- Prosser, M., Trigwell, K. 1999Understanding Learning and Teaching: The Experience in Higher EducationSHRE and OUPBuckingham, EnglandGoogle Scholar
- Quinlan, K. (1997). ‘Case studies of academics’ educational beliefs about their discipline: Toward a discourse on scholarly dimensions of teaching’, Proceedings, HERSDA International Conference, Adelaide, pp. 620–625Google Scholar
- Ramsden, P., Ginns, P. and Conrad, L. (2004). ‘Associations between research students’ experiences and learning outcomes’. 12th Improving Student Learning Symposium, Birmingham, UK, 6–8 SeptemberGoogle Scholar
- Samuelowicz, K. (1999). Academics’ Educational Beliefs and Teaching Practices. Doctoral dissertation. Griffith University, QueenslandGoogle Scholar
- Shannon, A.G. 1998‘Research degree supervision: “More mentor than master”’Lee, A.Green, B. eds. Postgraduate Studies, Postgraduate PedagogyUTS, Faculty of Education, Centre for Language and Literacy and University Graduate SchoolSydney3141Google Scholar
- Smith, B. 2001‘(Re)framing research degree supervision as pedagogy’Bartlett, A.Mercer, G. eds. Postgraduate Research Supervision: Transforming (R)elationsPeter LangNew York2541Google Scholar
- Strauss, A., Corbin, J. 1998Basics of Qualitative Research: Techniques and Procedures for Developing Grounded Theory2SageThousand Oaks, CAGoogle Scholar
- Whittle, J. 1992‘Research culture, supervision practices’Zuber-Skerritt, O. eds. Starting Research – Supervision and TrainingTertiary Education Institute, University of QueenslandBrisbane86107Google Scholar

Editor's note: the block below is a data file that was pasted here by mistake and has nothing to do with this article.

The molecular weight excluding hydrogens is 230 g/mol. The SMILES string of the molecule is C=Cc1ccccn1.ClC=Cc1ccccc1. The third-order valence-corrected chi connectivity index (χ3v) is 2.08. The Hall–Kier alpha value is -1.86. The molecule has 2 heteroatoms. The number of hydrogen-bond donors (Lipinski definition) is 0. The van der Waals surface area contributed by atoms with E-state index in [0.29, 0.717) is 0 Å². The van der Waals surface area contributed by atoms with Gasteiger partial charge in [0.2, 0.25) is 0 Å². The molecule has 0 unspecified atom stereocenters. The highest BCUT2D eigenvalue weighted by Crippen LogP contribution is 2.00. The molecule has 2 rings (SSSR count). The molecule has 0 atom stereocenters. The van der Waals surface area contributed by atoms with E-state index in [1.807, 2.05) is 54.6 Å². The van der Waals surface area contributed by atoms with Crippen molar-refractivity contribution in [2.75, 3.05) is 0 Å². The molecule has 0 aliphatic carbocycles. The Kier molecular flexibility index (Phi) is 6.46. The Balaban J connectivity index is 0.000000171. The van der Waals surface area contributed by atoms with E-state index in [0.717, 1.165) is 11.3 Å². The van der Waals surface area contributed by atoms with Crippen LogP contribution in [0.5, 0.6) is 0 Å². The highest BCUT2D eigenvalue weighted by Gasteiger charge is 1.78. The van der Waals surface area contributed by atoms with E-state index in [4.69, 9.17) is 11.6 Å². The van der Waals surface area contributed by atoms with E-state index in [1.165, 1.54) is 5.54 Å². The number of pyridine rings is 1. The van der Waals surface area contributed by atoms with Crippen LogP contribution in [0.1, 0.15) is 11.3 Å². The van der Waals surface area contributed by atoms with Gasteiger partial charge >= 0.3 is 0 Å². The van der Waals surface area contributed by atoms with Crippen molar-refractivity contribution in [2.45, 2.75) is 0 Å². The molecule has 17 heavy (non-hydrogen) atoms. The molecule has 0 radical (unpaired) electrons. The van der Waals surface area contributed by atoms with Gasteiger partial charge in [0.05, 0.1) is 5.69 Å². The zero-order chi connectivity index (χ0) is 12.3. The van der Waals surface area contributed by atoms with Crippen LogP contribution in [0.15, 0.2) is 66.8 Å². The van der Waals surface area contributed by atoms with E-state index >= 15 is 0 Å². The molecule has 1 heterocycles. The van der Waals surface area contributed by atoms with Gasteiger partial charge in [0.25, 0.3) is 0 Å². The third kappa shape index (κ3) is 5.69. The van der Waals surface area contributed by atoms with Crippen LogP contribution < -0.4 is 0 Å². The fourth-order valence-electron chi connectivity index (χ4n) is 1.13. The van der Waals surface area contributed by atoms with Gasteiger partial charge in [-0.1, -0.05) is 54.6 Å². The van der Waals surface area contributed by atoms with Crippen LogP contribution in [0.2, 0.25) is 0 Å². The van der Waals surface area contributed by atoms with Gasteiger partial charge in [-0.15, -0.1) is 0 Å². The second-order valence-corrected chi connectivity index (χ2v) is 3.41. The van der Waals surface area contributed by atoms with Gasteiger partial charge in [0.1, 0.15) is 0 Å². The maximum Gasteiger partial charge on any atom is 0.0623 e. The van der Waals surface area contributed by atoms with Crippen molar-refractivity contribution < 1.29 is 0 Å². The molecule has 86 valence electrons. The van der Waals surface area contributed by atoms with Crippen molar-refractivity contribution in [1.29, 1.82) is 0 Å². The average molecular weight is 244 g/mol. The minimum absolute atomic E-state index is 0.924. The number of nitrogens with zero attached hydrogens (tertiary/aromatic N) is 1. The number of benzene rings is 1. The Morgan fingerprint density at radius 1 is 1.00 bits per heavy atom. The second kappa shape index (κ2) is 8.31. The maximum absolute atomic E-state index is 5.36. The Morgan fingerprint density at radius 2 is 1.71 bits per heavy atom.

- Wisker, G. 1999‘Introduction: Changes in postgraduates, changes in good practice in supervision and instructional support’Wisker, G.Sutcliffe, N. eds. Good Practice in Postgraduate Supervision SEDA Paper 106Staff and Educational DevelopmentBirmingham56Google Scholar
- Wisker, G. (2000). ‘Postgraduate learning styles and enabling practices: A multicultural action research study’, in Kiley, M. and Mullins, G. (eds.). Making Ends Meet. Proceedings of the 2nd Postgraduate Experience Conference, AdelaideGoogle Scholar
- Zuber-Skerritt, O. eds. 1992Starting Research – Supervision and TrainingTertiary Education Institute, University of QueenslandBrisbaneGoogle Scholar
- Zuber-Skerritt, O.Ryan, Y. eds. 1994Quality in Postgraduate EducationKogan PageLondonGoogle Scholar